This page contains a Flash digital edition of a book.
REAL LIVES People’s Assembly People

Unite has joined campaigners and communities nationwide, joining together in a mass movement against the cuts. The People’s Assembly is on the move

Campaigning against the government’s welfare policies is no laughing matter, especially with so many controversial changes, affecting millions of people.

But with comedians like Mark Steel speaking out, at least the task isn’t as hard going as it could be. The left wing broadcaster, columnist and stand-up comic is standing up for workers, the sick, disabled and unemployed being hit by the austerity measures.

Mark joined an unusual line up of speakers at Unite’s London head office to help launch the People’s Assembly, which brings together unions, MPs, protest groups, celebrities and campaigners to form a single, very loud, voice against austerity.

Meetings and rallies have been held across the country in recent months, culminating in a national event in Westminster Central Hall on June 22. Unite is fully behind the venture, saying it supports a mass movement against the cuts.

“Only by providing genuine popular opposition rooted across the country can we hope to bring an end to the coalition’s reckless slash and burn policies,” said Unite director of executive policy, Steve Turner.

Mark Steel said he believed the mood had changed in recent months, which had motivated people into wanting to “do something.”

He told uniteWORKS, “The severity of what the coalition has been promising to do since it came to power, has become real in a way that wasn’t there before.

“People now know someone who is being hit by the bedroom tax, or the other welfare changes. Lots of people on the left have felt frustrated that no-one has been able to pull things together. There have been the odd moments, like the unions organising strikes against pension cuts, but we have not really taken this government on properly.

“I sense that the moment has arrived when we can actually do something.”

Mark believes that past protests have achieved successes, such as maintaining a welfare state and a National Health Service.

“Whatever we do is better than doing nothing. If we can get small groups of people in towns and cities across the country, taking action against fire station closures or other cuts in public services, it will change the climate. Just think what this country would be like if there had been no protests.”

The idea of stepping up protests in the run- up to the next general election appeals to Unite, especially as the new alliance will bring together a wide range of groups, including the National Pensioners’ Convention and Stop the War Coalition as well as politicians, actors, singers, comedians – and individuals like Bianca Todd.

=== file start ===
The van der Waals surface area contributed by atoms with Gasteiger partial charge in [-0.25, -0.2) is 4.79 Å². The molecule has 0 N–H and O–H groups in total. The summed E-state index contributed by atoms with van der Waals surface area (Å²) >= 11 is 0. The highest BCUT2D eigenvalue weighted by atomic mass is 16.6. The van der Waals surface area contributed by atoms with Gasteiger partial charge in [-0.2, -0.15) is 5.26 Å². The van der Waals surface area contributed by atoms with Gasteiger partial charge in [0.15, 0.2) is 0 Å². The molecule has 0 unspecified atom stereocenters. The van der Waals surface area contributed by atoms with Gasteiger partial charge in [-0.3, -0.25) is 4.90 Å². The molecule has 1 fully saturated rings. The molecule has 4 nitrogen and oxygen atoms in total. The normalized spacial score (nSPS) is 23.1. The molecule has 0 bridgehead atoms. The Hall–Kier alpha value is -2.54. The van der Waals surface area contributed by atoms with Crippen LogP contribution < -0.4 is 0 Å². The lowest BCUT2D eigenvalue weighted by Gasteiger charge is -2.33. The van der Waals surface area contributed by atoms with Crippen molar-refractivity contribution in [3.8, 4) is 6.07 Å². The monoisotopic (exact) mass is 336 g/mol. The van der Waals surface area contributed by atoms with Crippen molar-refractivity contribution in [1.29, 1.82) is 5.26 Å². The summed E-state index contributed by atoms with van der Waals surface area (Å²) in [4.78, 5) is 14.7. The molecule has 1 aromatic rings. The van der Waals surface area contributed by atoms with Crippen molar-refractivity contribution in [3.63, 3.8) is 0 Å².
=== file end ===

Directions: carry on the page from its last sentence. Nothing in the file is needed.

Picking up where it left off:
28 uniteWORKS May/June 2013

The 36-year-old grand-daughter of former Transport and General Workers Union general secretary Ron Todd is hugely enthusiastic about what the People’s Assembly could achieve.

She said that if he was alive today he would be heavily involved in the assembly.

“We are talking about action, not words. We don’t want any more debates, which is why the People’s Assembly is so exciting. It has grown from the grass roots, finding new leaders and new voices.

“People often don’t know how to react to the welfare changes or cuts in public services, so a structure is being drawn up to help them get involved.”

Meetings and rallies are being held in town squares, halls and other centres in a growing number of towns and cities, including Manchester, Bristol, Sheffield, Newcastle, Glasgow, Southend, Brighton, Nottingham, London and Northampton, while unions will be pressed for their support during the summer conference season.

Steve Turner believes there is a strong message for the Labour party in the level of anger welling up against the government’s policies on welfare and public services.

“There is an opportunity for Labour to stand shoulder to shoulder with initiatives like the People’s Assembly.

Page 1  |  Page 2  |  Page 3  |  Page 4  |  Page 5  |  Page 6  |  Page 7  |  Page 8  |  Page 9  |  Page 10  |  Page 11  |  Page 12  |  Page 13  |  Page 14  |  Page 15  |  Page 16  |  Page 17  |  Page 18  |  Page 19  |  Page 20  |  Page 21  |  Page 22  |  Page 23  |  Page 24  |  Page 25  |  Page 26  |  Page 27  |  Page 28  |  Page 29  |  Page 30  |  Page 31  |  Page 32  |  Page 33  |  Page 34  |  Page 35  |  Page 36